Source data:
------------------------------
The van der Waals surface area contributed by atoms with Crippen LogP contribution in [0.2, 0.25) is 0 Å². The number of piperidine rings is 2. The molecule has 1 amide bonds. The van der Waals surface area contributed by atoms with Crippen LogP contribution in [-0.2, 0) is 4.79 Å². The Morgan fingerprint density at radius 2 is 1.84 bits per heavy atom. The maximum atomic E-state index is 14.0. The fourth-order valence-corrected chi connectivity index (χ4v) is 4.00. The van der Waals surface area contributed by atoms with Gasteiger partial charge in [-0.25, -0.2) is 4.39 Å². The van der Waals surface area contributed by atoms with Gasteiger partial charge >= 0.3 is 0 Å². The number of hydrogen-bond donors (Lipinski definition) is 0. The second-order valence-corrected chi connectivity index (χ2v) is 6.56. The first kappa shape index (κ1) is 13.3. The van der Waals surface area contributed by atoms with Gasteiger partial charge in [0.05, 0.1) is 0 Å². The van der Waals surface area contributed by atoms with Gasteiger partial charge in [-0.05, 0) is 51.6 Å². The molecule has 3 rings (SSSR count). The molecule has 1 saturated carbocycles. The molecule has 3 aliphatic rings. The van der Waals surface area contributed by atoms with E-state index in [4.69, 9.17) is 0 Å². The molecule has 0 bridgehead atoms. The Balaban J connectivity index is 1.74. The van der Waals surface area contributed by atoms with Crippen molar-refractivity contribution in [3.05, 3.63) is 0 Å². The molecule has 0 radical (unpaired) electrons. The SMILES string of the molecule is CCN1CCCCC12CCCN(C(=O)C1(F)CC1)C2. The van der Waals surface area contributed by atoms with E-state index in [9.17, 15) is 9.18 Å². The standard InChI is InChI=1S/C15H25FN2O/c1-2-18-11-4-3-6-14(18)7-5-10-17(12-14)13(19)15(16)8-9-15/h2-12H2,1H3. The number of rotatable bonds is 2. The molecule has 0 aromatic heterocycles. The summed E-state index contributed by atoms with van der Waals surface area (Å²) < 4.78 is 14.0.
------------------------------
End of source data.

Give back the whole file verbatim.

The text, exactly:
The van der Waals surface area contributed by atoms with Crippen LogP contribution in [0.2, 0.25) is 0 Å². The number of piperidine rings is 2. The molecule has 1 amide bonds. The van der Waals surface area contributed by atoms with Crippen LogP contribution in [-0.2, 0) is 4.79 Å². The Morgan fingerprint density at radius 2 is 1.84 bits per heavy atom. The maximum atomic E-state index is 14.0. The fourth-order valence-corrected chi connectivity index (χ4v) is 4.00. The van der Waals surface area contributed by atoms with Gasteiger partial charge in [-0.25, -0.2) is 4.39 Å². The van der Waals surface area contributed by atoms with Gasteiger partial charge >= 0.3 is 0 Å². The number of hydrogen-bond donors (Lipinski definition) is 0. The second-order valence-corrected chi connectivity index (χ2v) is 6.56. The first kappa shape index (κ1) is 13.3. The van der Waals surface area contributed by atoms with Gasteiger partial charge in [0.05, 0.1) is 0 Å². The van der Waals surface area contributed by atoms with Gasteiger partial charge in [-0.05, 0) is 51.6 Å². The molecule has 3 rings (SSSR count). The molecule has 1 saturated carbocycles. The molecule has 3 aliphatic rings. The van der Waals surface area contributed by atoms with E-state index in [4.69, 9.17) is 0 Å². The molecule has 0 bridgehead atoms. The Balaban J connectivity index is 1.74. The van der Waals surface area contributed by atoms with Crippen molar-refractivity contribution in [3.05, 3.63) is 0 Å². The molecule has 0 radical (unpaired) electrons. The SMILES string of the molecule is CCN1CCCCC12CCCN(C(=O)C1(F)CC1)C2. The van der Waals surface area contributed by atoms with E-state index in [9.17, 15) is 9.18 Å². The standard InChI is InChI=1S/C15H25FN2O/c1-2-18-11-4-3-6-14(18)7-5-10-17(12-14)13(19)15(16)8-9-15/h2-12H2,1H3. The number of rotatable bonds is 2. The molecule has 0 aromatic heterocycles. The summed E-state index contributed by atoms with van der Waals surface area (Å²) < 4.78 is 14.0.